ChatGPT Rise to World-Changing Ubiquity

OpenAI's chatbot is gaining users at an exponential rate and looks positioned to upend business, academia and public life. 

Jocelyn Jovene 20 April, 2023 | 11:58AM
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ChatGPT in action

ChatGPT, the artificial intelligence chatbot developed by OpenAI, is the fastest technology ever to reach one million users, accomplishing this feat within five days of its Nov. 30 release. 

It's moved far bayond this initial mark. According to Similarweb, ChatGPT received 1.6 billion visits in March, up 56% from February.

The chatbot, or “large language model” (LLM) was created by OpenAI, a private company which recently received signifcant financing from Microsoft (MSFT). When you ask ChatGPT a question, it uses a massive amount of textual data it was trained on to provide a human-like answer.

How does it work?

When presented with a question or problem, ChatGPT uses statistical models to predict the best answer to a question based on the wording of the question and how it fits into its training data. During that training, ChatGPT learned what word, sequence of words, follows the last one in a given context.

As Stephen Wolfram, founder of Wolfram Research and an expert in neural networks, explains, “ChatGPT is always trying to produce a ‘reasonable continuation’ of whatever text it’s got so far, where by ‘reasonable’, we mean ‘what one might expect someone to write after seeing what people have writton on billion of webpages, etc.’”

The underlying technologies ChatGPT uses are called “Supervised Learning” and “Reinforcement Learning from Human Feedback”. The latter is probably the most important, since when ChatGPT answers a question, users have the possibility to rate (thumbs up/down) and comment its answers and those answers “may be reviewed” by OpenAI to improve its systems.

Why is it so successful?

Mainly because it’s free and so easy to use. The idea of asking specific questions and getting direct answers in a matter of seconds positions ChatGPT to potentially replace web searches and the process of sifting through search results in pursuit of an answer-- though you'll have to trust the training data is of high quality, which raises the question of control of feedback loops with ChatGPT.

It also quickly became headache for educators as students rushed to ChatGPT to complete work ranging from simple homework assignments to advanced academic writing. Software to detect AI-driven cheating remains far from perfect, an issue most recently highlighted when the 1787 U.S. constitution failed a ChatGPT screening.  

Another reason for the success of ChatGPT is the advance of computing and the ability to access massive amount of computing power at scale and on demand through cloud computing.

An expert quoted by JPMorgan recently indicated that “the industry’s AI computing workload has doubled every three to four months from 2012 onwards, primarily driven by the complexity of AI models (GPT-3.0 with 175 billion parameters / GPT-3.5 with 555 billion parameters) and growing training data size (GPT-3.0 trained with ~45TB data).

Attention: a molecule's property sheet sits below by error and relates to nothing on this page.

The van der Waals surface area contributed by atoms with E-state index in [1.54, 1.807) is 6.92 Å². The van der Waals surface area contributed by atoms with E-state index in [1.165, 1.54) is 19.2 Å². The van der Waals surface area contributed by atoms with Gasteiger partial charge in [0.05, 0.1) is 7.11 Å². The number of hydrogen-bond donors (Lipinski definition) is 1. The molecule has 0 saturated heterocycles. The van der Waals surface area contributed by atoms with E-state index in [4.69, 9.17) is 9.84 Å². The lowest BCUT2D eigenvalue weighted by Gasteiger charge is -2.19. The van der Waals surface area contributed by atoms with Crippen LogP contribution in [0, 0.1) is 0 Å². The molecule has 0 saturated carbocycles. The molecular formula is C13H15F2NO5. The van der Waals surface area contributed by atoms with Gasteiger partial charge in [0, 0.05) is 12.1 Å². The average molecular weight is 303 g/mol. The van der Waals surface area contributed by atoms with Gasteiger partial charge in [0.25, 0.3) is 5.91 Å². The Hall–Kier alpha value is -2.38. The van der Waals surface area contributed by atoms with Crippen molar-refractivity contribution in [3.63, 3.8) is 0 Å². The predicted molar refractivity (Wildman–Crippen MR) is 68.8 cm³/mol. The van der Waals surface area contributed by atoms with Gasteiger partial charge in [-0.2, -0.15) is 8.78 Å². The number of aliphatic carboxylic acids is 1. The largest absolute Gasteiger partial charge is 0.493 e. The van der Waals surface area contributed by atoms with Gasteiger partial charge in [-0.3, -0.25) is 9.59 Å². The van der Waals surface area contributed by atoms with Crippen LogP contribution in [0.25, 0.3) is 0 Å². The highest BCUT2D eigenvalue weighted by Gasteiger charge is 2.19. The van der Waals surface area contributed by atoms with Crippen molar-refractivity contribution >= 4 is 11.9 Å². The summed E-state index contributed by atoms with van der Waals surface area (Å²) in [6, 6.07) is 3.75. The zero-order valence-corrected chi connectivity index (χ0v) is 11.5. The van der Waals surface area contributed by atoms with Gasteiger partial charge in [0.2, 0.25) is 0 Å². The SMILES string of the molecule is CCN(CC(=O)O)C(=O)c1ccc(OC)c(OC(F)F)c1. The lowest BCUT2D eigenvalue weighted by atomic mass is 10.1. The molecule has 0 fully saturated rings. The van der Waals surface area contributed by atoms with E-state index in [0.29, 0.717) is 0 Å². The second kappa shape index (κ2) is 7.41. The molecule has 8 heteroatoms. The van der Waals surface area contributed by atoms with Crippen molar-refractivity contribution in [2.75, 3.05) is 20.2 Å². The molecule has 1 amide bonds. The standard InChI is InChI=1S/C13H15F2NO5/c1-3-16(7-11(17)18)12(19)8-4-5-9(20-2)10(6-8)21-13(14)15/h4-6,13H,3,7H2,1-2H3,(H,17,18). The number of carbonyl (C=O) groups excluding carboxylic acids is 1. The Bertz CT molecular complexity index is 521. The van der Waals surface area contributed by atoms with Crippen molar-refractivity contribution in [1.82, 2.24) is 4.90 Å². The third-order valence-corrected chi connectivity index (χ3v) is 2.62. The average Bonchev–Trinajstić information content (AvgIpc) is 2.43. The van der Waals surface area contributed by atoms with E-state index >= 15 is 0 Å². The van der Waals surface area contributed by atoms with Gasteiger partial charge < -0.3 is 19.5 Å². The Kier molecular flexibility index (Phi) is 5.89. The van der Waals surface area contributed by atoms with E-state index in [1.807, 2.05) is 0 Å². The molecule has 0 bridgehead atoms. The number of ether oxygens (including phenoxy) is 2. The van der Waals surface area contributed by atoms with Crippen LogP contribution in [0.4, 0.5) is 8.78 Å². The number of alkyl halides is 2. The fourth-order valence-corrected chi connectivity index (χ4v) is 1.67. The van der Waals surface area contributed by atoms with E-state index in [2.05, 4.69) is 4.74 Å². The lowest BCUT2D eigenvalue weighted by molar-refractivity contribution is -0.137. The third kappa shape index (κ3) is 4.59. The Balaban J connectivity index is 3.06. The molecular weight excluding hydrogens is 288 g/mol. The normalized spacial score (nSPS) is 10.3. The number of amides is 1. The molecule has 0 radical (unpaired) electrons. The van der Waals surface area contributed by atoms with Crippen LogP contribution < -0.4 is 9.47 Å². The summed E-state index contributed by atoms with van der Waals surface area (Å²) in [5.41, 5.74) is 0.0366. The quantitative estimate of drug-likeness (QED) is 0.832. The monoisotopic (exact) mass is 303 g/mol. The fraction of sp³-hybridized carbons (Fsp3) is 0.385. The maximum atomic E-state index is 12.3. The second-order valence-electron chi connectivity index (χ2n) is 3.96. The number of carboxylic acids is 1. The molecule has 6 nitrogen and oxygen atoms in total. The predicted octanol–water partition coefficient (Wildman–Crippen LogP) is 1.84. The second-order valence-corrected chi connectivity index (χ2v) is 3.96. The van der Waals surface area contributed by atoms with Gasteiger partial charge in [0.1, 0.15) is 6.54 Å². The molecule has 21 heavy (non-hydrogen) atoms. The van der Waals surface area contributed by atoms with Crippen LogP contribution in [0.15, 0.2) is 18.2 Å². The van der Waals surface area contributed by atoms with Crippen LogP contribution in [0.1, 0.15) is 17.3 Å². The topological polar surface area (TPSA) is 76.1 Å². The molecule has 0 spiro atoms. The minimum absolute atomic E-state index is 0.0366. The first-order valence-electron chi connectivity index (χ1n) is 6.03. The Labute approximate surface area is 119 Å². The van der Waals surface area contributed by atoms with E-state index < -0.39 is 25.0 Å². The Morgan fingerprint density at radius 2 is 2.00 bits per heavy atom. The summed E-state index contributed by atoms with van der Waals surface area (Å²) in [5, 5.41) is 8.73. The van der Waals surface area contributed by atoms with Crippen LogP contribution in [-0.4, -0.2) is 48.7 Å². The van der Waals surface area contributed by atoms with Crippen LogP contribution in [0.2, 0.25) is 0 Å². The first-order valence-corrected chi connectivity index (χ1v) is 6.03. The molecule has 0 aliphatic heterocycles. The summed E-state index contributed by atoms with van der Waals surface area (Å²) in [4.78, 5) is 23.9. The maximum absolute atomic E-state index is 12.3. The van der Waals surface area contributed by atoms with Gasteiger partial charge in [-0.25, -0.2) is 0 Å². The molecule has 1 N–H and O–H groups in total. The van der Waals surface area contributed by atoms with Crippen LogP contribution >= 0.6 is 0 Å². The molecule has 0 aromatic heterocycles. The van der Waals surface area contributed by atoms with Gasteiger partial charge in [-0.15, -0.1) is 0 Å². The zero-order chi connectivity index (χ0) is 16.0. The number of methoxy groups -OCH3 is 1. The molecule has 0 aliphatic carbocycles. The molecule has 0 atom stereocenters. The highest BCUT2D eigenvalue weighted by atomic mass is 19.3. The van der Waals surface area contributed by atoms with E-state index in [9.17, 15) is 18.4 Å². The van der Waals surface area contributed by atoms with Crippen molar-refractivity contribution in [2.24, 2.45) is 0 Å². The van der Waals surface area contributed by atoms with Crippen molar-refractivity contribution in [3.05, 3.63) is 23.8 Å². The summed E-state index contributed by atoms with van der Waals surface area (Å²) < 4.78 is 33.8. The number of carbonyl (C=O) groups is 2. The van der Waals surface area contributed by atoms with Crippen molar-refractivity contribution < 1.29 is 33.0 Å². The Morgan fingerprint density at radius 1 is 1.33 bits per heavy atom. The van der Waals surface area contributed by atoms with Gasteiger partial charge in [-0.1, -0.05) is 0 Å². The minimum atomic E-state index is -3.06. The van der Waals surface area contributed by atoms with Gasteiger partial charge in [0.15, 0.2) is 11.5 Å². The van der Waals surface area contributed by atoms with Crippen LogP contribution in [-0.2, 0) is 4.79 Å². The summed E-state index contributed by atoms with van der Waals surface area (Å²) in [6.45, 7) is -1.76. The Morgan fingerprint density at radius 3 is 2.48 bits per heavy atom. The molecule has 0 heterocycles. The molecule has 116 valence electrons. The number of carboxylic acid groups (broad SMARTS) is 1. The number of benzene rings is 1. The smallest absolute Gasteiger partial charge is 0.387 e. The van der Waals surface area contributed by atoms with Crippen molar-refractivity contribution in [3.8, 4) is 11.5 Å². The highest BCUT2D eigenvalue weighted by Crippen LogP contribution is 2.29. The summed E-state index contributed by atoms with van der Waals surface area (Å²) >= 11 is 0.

It also benefits from the availability of huge amounts of capital from Internet and software giants like Alphabet, Microsoft, Meta Platforms, Amazon and others.

JPMorgan estimates that “large tech companies may monetize generative AI faster” by integrating AI capabilities in their core businesses such as Microsoft Azure/Office and Google's search engine.

According to investment bank Jefferies, the monetization potential of ChatGPT and similar programs will mostly depend on the quality of data they train on. This will affect the quality of the answers and solutions they provide, and hence the speed and breadth of their adoption.

What are its challenges?

ChatGPT sometimes fails to provide a basic answer because of the finite amount of data it uses. For instance, ChatGPT-3’s training data spans until 2021, so it wouldn’t know which country won the 2022 Football World Cup.

Some answers are troubling from an ethical or moral standpoint, and OpenAI has been upfront about some of its output falling short of users' expectations.

OpenAI has stated in the past that “ChatGPT sometimes writes plausible-sounding but incorrect or nonsensical answers”, which the company is trying to fix by developing new iterations of its LLM.

In terms of business applications, ChatGPT and similar technologies are at the cusp of profound disruptions in several industries.

For instance, the release of ChatGPT and its quick adoption by Microsoft in its Bing search engine has forced Google to speed up the release of its own version of LLM (“Bard”) to try not losing its edge in web searches.

According to Adam Thierer, a researcher at RStreet, “AI is generally thought to be in the midst of another ‘spring’ period as enthusiasm grows around specific capabilities and applications”.

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About Author

Jocelyn Jovene

Jocelyn Jovene  is Senior Financial Analyst and Senior Editor for Morningstar France.

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